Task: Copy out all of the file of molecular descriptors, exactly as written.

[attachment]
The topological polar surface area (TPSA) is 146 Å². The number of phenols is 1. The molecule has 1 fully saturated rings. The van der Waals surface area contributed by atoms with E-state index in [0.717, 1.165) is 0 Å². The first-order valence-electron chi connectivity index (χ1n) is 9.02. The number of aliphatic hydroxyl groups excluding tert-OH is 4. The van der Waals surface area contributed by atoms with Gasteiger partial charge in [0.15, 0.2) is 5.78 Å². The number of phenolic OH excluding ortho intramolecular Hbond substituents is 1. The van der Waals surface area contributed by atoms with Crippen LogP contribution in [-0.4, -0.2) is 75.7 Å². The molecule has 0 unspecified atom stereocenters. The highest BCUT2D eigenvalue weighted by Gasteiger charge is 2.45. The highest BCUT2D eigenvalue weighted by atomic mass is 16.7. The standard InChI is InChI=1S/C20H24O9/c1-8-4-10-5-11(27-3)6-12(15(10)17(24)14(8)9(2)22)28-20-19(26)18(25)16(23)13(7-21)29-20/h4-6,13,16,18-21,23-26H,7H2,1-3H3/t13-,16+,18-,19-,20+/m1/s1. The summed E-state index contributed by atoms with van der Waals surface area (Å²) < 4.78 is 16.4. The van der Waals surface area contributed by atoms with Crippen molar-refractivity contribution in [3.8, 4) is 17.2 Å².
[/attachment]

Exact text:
The topological polar surface area (TPSA) is 146 Å². The number of phenols is 1. The molecule has 1 fully saturated rings. The van der Waals surface area contributed by atoms with E-state index in [0.717, 1.165) is 0 Å². The first-order valence-electron chi connectivity index (χ1n) is 9.02. The number of aliphatic hydroxyl groups excluding tert-OH is 4. The van der Waals surface area contributed by atoms with Gasteiger partial charge in [0.15, 0.2) is 5.78 Å². The number of phenolic OH excluding ortho intramolecular Hbond substituents is 1. The van der Waals surface area contributed by atoms with Crippen LogP contribution in [-0.4, -0.2) is 75.7 Å². The molecule has 0 unspecified atom stereocenters. The highest BCUT2D eigenvalue weighted by Gasteiger charge is 2.45. The highest BCUT2D eigenvalue weighted by atomic mass is 16.7. The standard InChI is InChI=1S/C20H24O9/c1-8-4-10-5-11(27-3)6-12(15(10)17(24)14(8)9(2)22)28-20-19(26)18(25)16(23)13(7-21)29-20/h4-6,13,16,18-21,23-26H,7H2,1-3H3/t13-,16+,18-,19-,20+/m1/s1. The summed E-state index contributed by atoms with van der Waals surface area (Å²) < 4.78 is 16.4. The van der Waals surface area contributed by atoms with Crippen molar-refractivity contribution in [3.8, 4) is 17.2 Å².